Yesterday morning I had to miss out on my gym workout. One of my sons was catching an early flight out of town and needed a ride to the airport. Fortunately, after dropping him off at about ten after six, I just gassed up the car and then headed in to work (way early, but my smartcard still let me in).
But the night before and even after I woke up yesterday morning, I kept playing my schedule out in my head and seeing if I could somehow work in even a brief weight training session, either before taking my son to the airport or immediately afterward. Neither was feasible and I felt disappointed. Then I spent some time figuring out how to reorganize my workouts for the next few days if I considered Thursday my complete rest day instead of Sunday.
What the heck’s wrong with me? If I take the occasional day off from the gym, nobody dies. Was it because I picked up 1/10th of a pound between Wednesday and Thursday instead of losing weight as I expected (thanks to the killer workout on leg day)?
I’ve kidded around before about being obsessed with lifting but this almost feels like an addiction.
No, I don’t think I’m actually addicted to exercise, but it’s become such a habit that I don’t like skipping out on a workout day. This is actually true of anything in my normal routine. I don’t like my schedule to be disrupted. Oh, I can tolerate changes periodically, but I don’t exactly enjoy them.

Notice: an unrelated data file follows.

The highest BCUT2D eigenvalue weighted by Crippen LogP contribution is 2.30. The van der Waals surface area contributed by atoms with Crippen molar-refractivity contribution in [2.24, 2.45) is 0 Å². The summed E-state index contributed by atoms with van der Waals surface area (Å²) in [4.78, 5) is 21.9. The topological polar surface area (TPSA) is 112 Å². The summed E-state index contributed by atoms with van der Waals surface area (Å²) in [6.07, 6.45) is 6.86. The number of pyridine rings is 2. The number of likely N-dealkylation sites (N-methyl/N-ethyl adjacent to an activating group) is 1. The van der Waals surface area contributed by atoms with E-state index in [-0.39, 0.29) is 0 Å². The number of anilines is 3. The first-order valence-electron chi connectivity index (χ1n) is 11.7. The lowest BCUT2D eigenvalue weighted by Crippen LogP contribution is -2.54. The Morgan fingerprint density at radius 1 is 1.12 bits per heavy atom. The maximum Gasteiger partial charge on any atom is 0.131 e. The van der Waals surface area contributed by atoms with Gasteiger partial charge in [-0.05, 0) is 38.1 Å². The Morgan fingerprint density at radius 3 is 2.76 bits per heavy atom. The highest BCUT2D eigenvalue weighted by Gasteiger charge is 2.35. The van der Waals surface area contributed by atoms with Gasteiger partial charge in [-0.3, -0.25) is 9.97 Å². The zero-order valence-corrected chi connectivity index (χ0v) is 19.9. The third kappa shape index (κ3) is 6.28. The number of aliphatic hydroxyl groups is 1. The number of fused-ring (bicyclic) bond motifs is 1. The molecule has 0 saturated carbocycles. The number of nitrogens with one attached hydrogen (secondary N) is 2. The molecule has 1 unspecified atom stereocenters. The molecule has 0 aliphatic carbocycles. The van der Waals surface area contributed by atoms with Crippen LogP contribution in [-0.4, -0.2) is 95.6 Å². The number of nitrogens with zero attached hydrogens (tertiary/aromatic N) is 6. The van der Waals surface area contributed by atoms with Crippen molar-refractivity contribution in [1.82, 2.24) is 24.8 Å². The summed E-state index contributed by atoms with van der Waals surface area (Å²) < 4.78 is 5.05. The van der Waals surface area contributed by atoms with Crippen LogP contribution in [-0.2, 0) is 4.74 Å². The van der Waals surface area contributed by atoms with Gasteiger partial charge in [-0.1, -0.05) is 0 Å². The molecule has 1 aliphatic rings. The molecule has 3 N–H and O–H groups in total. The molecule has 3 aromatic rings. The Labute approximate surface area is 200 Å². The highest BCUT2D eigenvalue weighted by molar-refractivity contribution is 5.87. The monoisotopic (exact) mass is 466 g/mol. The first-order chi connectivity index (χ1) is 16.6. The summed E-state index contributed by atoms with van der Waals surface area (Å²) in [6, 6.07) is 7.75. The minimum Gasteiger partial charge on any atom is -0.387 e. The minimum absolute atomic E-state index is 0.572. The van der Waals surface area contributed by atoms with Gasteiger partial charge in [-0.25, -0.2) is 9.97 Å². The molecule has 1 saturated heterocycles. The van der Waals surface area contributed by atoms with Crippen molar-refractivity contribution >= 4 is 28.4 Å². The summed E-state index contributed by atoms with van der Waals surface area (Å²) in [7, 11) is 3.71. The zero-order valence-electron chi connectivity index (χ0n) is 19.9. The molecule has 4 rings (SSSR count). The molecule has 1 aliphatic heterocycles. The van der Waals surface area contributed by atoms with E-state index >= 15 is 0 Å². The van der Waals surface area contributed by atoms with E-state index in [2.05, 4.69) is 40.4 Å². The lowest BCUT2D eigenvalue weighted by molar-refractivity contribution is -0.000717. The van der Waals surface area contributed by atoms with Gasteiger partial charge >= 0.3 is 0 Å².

Can a person really become addicted to exercise? According to a number of sources, including the esteemed Wikipedia, the answer is “yes.”
An exercise addiction can have harmful consequences although it is not listed as a disorder in the latest revision of the Diagnostic and Statistical Manual of Mental Disorders (DSM-IV). This type of addiction can be classified under a behavioral addiction in which a person’s behavior becomes obsessive, compulsive, and/or causes dysfunction in a person’s life. The next revision of the DSM (DSM-5) will include an addictions and related disorders section; gambling is the only non-substance addiction that is likely to be included. Other non-substance addictions, such as exercise addiction, are being researched but their inclusion is undetermined.
The Wikipedia articles goes on to list five signs and symptoms of exercise addiction:
- An increase in exercise that may be labeled as detrimental, or becomes harmful.
- A dependence on exercise in daily life to achieve a sense of euphoria; exercise may be increased as tolerance of the euphoric state increases.
- Not participating in physical activity will cause dysfunction in one’s daily life.
- Withdrawal symptoms following exercise deprivation including anxiety, restlessness, depression, guilt, tension, discomfort, loss of appetite, sleeplessness, and headaches.
- High dependence on exercise causing individuals to exercise through trauma and medical conditions.
Well, this was only one, unscheduled day, so I don’t think enough time has passed to see if any of the above applies to me.
On the other hand, last December, I spent about 10 days visiting my parents and without access to a gym. I did go for daily walks of about 45 minutes each just to get some activity in, but it’s not exactly like I went crazy when I couldn’t lift.
Of course, that was before I started counting calories (which would have been impossible at my parents’ place eating what they ate) and developing a system that has actually resulted in significant weight loss. I think I’m becoming “addicted” to seeing those numbers on my bathroom scale getting smaller little by little.
So what’s the difference between a healthy exercise habit vs. exercise addiction? According to About.com: